oracne - Victoria Janssen (oracne) wrote,
oracne - Victoria Janssen


I've now read two of Julie Hearn's YA fantasies, The Minister's Daughter and Sign of the Raven. While the first has many things to recommend it, it never quite coalesced for me, seeming to be two sorts of book jammed together. I liked Sign of the Raven a lot more. I read it last Wednesday, while home sick from work with a cold, so to some degree I was a captive audience. Yet I think I would have carried the book around and finished it in other circumstances, too.

It's not the best YA book I've read this year, but I would probably include it in my top ten or so. It takes a theme I've seen already this year--modern boy travels back in time to Elizabethan London--and, I think, accomplished something important: it showed that the past is another country, and people in the past think differently about some things than a modern person. (I was thinking about this yesterday, in a chat with filomancer, how not everyone takes cultural relativism for granted like anthropologists usually do.) There was a little of the wonder of this in the other book I mentioned (The Black Canary by Jane Louise Curry), but in that book the wonder got drowned in the plot issues, a lot of spies and running around, and at the end I felt that a lot of nifty stuff had been neglected, like the book had ended much too soon.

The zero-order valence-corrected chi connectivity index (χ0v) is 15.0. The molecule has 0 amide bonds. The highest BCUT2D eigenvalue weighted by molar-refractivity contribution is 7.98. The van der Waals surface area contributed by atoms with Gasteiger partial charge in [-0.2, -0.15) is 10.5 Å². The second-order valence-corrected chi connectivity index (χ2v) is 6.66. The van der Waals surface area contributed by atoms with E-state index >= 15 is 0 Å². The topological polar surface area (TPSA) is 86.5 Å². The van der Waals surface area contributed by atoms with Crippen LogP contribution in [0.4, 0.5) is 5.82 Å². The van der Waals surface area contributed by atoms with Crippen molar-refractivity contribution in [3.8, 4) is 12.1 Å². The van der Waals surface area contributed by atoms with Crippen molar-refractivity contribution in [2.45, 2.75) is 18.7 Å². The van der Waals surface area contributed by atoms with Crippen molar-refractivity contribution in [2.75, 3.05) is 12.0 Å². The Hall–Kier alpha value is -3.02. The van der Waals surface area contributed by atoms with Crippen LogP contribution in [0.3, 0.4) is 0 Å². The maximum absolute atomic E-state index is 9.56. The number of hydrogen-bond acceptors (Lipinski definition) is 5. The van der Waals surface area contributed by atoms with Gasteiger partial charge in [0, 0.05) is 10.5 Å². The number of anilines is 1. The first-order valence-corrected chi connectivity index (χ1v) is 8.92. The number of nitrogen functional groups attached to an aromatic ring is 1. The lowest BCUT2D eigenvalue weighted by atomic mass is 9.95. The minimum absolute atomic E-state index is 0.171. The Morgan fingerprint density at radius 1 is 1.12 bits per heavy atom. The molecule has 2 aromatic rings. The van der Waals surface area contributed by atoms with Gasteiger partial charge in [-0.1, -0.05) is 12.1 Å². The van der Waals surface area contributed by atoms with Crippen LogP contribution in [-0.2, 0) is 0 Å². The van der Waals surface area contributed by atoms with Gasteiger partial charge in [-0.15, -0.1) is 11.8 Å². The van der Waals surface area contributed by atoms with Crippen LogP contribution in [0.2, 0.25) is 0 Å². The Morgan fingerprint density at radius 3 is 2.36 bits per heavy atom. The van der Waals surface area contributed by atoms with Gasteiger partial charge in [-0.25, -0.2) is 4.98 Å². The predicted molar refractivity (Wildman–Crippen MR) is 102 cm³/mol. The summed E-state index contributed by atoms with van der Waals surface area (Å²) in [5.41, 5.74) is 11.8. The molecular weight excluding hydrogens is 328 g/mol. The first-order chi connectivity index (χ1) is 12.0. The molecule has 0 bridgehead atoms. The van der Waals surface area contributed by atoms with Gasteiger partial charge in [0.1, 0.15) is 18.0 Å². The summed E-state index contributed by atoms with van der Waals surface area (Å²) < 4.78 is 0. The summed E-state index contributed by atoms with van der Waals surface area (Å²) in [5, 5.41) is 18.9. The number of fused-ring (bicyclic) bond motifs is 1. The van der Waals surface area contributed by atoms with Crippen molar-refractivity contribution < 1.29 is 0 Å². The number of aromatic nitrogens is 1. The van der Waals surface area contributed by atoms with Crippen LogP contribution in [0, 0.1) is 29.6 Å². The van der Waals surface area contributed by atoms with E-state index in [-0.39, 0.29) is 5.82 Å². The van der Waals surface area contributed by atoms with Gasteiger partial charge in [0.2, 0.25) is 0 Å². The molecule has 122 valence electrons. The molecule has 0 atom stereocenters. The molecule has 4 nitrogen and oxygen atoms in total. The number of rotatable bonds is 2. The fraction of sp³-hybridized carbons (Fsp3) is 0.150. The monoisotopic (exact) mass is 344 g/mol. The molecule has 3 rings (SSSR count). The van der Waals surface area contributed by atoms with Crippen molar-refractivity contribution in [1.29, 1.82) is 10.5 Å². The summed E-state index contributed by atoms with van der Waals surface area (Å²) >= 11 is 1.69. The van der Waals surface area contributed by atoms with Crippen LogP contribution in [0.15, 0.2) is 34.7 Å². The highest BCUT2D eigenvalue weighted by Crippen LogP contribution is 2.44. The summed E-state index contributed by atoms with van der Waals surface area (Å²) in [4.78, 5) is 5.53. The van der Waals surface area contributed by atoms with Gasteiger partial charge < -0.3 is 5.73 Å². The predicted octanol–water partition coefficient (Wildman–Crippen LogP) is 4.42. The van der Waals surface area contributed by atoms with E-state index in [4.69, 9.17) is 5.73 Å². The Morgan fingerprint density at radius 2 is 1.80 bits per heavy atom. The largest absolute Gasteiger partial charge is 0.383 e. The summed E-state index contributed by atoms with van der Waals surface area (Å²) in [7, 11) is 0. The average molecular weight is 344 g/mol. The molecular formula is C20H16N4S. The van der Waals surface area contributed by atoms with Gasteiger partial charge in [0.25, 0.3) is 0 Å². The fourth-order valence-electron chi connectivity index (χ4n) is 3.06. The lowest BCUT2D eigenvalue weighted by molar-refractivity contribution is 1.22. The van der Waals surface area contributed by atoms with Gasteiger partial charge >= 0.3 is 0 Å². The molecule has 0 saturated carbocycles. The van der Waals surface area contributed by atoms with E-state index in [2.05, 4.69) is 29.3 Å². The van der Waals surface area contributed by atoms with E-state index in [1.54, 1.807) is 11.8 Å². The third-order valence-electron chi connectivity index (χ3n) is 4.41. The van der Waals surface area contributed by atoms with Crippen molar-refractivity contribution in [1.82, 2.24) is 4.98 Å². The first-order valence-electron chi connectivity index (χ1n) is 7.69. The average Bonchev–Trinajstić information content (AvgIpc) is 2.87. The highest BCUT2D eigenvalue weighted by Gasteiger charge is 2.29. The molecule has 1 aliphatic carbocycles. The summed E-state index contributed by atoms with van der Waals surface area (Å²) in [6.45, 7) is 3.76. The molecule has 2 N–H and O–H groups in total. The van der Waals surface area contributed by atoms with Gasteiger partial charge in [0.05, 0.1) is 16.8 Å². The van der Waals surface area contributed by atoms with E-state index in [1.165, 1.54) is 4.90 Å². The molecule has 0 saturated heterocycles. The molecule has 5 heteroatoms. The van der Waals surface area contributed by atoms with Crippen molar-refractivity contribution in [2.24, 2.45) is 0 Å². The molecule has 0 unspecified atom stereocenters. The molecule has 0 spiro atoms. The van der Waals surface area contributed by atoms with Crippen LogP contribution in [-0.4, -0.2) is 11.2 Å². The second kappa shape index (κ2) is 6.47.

Sign of the Raven is more of a piece. The boy's issues in the present are that his mother is recuperating from cancer treatments and trying to reconcile with her mother. In the past, he encounters a group of odd people who are entertainers at Bartholomew Fair, from the "Bendy Man" who can contort himself to a boy who supposedly has "Deus Meus" in the irises of his eyes. Their goal is to rescue the body of a dead friend, the eight foot tall "Giant," and put it somewhere that the anatomists can't get hold of it to dissect. It all circles around issues of life, and death, and what makes people keep going even when they know that everyone is doomed to die eventually, and what we can do about it while still here on earth. I don't think it does this in a preachy way, either. The story carries one along, and the implications come through later.

My original post on THE BLACK CANARY.
Tags: books, sf/f, ya

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